Making the Unusually Wonderful is getting easier. We can all be glad of this.

Landscaping As Radical Art

The term “radical” stems from the original Latin radicalis - “of roots” and from Latin radix “root”. Whereas, this term ironically resembles “Conservative”, owing to Conservatism’s high valuation of something’s earned past (especially when confronted with “radical change”), I really like the application of “radical” to art as something very nearly opposite of the spirit of its definition. “Radically opposite”, in fact. The term is loosely applied here, but in the overall “sense of things”, it fully meets the spirit of my claims regarding the stunning evolution of a trade which has seen periods of high fashion – from Ancient Times and Babylon’s Hanging Gardens to Frederick Olmstead’s White City and his incredible collection of urban designing accomplishments. Currently, right now, we see regular people create masterpieces of riveting detail and interest in their own fabulous yards, inspiring more public artists and landscaping specialists in a wider realm. I have always said that the best work I ever ran across were productions made by homeowners in the experimental privacy of their own homes. It also is true.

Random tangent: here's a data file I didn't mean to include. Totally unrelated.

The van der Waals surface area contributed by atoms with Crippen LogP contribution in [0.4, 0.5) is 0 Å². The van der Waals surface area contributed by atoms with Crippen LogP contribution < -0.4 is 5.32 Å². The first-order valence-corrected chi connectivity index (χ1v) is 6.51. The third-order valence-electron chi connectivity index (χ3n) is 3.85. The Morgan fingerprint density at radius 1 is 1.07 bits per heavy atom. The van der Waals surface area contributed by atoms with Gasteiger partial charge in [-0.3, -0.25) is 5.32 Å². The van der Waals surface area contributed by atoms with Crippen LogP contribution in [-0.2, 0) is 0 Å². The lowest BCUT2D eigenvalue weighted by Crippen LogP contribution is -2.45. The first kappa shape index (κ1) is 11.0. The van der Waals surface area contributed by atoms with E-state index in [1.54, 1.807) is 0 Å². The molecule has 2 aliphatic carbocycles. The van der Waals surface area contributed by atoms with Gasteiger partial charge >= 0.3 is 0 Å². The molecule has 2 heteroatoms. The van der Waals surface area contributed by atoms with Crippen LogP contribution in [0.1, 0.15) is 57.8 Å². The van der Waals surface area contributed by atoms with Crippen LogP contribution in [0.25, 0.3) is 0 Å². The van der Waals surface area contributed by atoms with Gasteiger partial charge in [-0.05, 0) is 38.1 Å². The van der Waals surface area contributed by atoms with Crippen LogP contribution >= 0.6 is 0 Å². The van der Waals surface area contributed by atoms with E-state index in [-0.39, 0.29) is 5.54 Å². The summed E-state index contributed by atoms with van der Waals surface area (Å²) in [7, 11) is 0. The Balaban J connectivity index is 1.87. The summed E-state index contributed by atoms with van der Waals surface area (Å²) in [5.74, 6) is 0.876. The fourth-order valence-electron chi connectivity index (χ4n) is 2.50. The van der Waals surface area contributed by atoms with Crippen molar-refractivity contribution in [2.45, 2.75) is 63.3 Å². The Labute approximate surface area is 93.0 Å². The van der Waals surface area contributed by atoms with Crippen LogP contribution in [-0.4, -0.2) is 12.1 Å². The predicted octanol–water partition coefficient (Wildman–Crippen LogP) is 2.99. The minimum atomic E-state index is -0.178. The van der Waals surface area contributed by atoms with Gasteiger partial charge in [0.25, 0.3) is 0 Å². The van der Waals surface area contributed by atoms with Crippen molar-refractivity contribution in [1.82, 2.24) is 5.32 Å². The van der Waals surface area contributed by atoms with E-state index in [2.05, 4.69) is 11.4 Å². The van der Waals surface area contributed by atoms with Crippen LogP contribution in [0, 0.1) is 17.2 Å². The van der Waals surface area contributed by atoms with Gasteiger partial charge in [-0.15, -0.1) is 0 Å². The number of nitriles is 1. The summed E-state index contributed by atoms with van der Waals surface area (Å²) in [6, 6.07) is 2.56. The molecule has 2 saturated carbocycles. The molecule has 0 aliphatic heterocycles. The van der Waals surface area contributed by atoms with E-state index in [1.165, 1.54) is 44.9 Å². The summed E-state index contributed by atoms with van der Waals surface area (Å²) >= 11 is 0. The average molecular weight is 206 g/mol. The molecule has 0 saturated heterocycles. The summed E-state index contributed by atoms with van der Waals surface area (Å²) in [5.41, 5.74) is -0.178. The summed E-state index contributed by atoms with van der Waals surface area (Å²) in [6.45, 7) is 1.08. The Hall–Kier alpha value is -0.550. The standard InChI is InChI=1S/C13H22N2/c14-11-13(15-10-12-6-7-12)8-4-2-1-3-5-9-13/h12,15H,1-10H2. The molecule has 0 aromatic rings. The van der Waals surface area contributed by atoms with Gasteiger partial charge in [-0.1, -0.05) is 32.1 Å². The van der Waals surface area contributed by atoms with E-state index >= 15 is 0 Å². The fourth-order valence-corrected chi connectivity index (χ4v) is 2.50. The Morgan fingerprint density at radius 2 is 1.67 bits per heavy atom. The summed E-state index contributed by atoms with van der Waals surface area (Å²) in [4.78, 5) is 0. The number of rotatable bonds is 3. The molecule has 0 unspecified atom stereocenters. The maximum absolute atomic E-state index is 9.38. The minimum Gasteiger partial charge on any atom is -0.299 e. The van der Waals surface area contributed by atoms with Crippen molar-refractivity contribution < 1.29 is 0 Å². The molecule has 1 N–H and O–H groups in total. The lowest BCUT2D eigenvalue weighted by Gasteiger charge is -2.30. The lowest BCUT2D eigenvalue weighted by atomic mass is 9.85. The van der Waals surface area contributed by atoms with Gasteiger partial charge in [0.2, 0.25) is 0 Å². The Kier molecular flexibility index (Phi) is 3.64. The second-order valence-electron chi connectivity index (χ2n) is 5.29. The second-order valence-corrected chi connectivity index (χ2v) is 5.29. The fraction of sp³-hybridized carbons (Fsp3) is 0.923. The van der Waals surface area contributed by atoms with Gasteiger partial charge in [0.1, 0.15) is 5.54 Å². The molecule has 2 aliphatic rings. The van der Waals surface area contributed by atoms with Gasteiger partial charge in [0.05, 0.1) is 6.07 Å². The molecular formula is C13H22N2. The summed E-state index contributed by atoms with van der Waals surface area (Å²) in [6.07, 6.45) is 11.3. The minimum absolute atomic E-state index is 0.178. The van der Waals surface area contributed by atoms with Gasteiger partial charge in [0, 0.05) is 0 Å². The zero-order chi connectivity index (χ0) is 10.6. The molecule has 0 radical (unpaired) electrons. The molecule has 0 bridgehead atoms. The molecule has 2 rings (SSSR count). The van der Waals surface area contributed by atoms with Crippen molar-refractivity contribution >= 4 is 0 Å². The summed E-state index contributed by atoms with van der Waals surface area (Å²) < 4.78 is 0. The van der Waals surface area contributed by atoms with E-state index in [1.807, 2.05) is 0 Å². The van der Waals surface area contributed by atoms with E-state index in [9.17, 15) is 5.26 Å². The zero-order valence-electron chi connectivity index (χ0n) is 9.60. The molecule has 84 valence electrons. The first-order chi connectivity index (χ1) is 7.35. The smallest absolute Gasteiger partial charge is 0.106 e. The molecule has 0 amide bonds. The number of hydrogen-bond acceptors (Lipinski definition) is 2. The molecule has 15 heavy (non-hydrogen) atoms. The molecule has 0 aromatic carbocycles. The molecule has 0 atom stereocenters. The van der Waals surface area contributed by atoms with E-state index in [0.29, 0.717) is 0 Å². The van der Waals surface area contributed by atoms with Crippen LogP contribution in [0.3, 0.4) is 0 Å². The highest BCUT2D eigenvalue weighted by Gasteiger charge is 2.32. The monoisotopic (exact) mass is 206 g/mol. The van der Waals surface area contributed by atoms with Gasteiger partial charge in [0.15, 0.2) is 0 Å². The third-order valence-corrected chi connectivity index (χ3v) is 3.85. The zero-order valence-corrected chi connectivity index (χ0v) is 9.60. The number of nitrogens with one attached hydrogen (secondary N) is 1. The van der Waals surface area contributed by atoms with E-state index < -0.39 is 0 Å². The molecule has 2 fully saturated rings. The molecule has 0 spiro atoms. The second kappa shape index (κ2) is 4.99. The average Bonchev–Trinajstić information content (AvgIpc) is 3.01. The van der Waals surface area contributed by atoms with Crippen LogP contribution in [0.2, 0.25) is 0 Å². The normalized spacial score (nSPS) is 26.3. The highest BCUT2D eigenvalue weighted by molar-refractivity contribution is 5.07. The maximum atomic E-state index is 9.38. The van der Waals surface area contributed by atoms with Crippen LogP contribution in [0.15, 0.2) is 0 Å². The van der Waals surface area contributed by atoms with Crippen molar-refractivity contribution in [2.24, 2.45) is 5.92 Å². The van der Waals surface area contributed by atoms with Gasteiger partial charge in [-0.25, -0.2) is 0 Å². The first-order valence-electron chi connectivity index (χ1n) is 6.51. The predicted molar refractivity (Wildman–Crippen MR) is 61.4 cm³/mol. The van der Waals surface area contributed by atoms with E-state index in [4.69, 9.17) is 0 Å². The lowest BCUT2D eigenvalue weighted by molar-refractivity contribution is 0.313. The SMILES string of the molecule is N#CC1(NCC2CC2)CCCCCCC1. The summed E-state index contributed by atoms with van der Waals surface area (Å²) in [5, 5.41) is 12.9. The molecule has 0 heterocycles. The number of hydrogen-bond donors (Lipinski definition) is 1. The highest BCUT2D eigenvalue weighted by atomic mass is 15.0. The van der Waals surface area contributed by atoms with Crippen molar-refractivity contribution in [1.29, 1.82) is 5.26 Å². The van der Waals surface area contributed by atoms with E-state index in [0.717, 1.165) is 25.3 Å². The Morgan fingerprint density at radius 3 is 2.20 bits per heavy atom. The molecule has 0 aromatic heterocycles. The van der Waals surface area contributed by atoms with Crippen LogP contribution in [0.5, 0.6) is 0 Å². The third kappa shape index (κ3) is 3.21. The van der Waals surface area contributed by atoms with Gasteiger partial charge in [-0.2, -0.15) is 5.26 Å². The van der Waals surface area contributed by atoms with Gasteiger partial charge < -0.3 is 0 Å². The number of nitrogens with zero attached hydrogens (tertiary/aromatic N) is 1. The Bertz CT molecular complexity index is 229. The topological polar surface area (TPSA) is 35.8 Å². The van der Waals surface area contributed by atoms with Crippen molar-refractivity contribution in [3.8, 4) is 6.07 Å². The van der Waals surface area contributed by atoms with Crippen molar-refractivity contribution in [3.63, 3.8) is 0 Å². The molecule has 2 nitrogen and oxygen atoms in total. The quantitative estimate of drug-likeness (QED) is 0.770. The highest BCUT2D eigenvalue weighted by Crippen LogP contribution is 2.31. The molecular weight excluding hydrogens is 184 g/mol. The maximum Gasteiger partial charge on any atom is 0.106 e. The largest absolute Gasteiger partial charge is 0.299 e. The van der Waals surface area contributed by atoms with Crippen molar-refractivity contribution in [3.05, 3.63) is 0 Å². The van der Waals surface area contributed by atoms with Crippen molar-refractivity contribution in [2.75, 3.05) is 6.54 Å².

My current usage of the term “Radical Art” indicates an actual and literal departure from “regular” cosmetics of a trade so long defined as an adjunct to buildings and their grounds – the General Field of Landscaping. It is my conviction that landscaping has evolved into its very own architecture, indeed, outgrowing “Dad” –  into it’s own sort of identity and utility – of Architecture, per se, and has subsequently evolved further into real art. Of course, architectural renderings oversee the more vast properties of our urban environments. They must, actually, owing to simple organizational difficulties in their construction and implementation.

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What we now see all around us in growing profusion are swaths of land, of urban and suburban wonders, we can simply no longer take for granted and which rivet our minds and souls in ways by which we find ourselves utterly challenged. Some are larger than others:

This work of art in Australia, known as ‘Mundi Man’ or ‘Eldee Man’ was constructed by noted painter Ando (website here) and is located on Mundi Mundi Plains, NSW. It is the world’s largest art work, covering some 4 million square meters, or 5 million square yards. That’s a lot of “cosmetics”!